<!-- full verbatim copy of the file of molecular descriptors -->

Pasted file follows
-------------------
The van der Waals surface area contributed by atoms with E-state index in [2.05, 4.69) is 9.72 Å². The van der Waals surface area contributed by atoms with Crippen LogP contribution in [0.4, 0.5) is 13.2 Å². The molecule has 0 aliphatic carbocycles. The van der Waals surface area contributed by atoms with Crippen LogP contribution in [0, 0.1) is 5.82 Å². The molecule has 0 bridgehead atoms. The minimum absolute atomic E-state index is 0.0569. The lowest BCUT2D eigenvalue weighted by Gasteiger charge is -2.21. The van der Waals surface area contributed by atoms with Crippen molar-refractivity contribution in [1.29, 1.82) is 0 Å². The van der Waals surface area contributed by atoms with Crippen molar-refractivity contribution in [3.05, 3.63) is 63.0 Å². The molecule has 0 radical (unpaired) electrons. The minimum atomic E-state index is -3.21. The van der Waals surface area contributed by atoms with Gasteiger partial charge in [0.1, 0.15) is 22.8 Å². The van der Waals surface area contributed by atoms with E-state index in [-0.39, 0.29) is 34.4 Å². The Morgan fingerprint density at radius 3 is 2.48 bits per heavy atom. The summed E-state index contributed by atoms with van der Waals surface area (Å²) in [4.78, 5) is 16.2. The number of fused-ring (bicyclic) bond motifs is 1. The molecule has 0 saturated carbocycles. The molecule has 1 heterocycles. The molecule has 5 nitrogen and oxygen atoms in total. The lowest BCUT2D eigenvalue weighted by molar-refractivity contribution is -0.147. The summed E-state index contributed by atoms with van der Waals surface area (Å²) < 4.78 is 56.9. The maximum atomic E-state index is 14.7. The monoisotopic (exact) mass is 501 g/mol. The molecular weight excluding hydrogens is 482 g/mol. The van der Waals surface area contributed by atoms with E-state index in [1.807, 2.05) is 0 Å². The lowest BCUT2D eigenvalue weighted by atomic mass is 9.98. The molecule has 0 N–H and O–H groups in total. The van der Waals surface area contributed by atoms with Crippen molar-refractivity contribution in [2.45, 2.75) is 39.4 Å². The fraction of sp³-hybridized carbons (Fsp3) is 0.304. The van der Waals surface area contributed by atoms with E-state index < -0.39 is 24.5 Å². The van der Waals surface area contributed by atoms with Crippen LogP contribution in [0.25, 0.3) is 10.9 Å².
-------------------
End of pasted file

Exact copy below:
The van der Waals surface area contributed by atoms with E-state index in [2.05, 4.69) is 9.72 Å². The van der Waals surface area contributed by atoms with Crippen LogP contribution in [0.4, 0.5) is 13.2 Å². The molecule has 0 aliphatic carbocycles. The van der Waals surface area contributed by atoms with Crippen LogP contribution in [0, 0.1) is 5.82 Å². The molecule has 0 bridgehead atoms. The minimum absolute atomic E-state index is 0.0569. The lowest BCUT2D eigenvalue weighted by Gasteiger charge is -2.21. The van der Waals surface area contributed by atoms with Crippen molar-refractivity contribution in [1.29, 1.82) is 0 Å². The van der Waals surface area contributed by atoms with Crippen molar-refractivity contribution in [3.05, 3.63) is 63.0 Å². The molecule has 0 radical (unpaired) electrons. The minimum atomic E-state index is -3.21. The van der Waals surface area contributed by atoms with Gasteiger partial charge in [0.1, 0.15) is 22.8 Å². The van der Waals surface area contributed by atoms with E-state index in [-0.39, 0.29) is 34.4 Å². The Morgan fingerprint density at radius 3 is 2.48 bits per heavy atom. The summed E-state index contributed by atoms with van der Waals surface area (Å²) in [4.78, 5) is 16.2. The number of fused-ring (bicyclic) bond motifs is 1. The molecule has 0 saturated carbocycles. The molecule has 1 heterocycles. The molecule has 5 nitrogen and oxygen atoms in total. The lowest BCUT2D eigenvalue weighted by molar-refractivity contribution is -0.147. The summed E-state index contributed by atoms with van der Waals surface area (Å²) < 4.78 is 56.9. The maximum atomic E-state index is 14.7. The monoisotopic (exact) mass is 501 g/mol. The molecular weight excluding hydrogens is 482 g/mol. The van der Waals surface area contributed by atoms with E-state index in [1.807, 2.05) is 0 Å². The lowest BCUT2D eigenvalue weighted by atomic mass is 9.98. The molecule has 0 N–H and O–H groups in total. The van der Waals surface area contributed by atoms with Crippen molar-refractivity contribution in [2.45, 2.75) is 39.4 Å². The fraction of sp³-hybridized carbons (Fsp3) is 0.304. The van der Waals surface area contributed by atoms with E-state index < -0.39 is 24.5 Å². The van der Waals surface area contributed by atoms with Crippen LogP contribution in [0.25, 0.3) is 10.9 Å².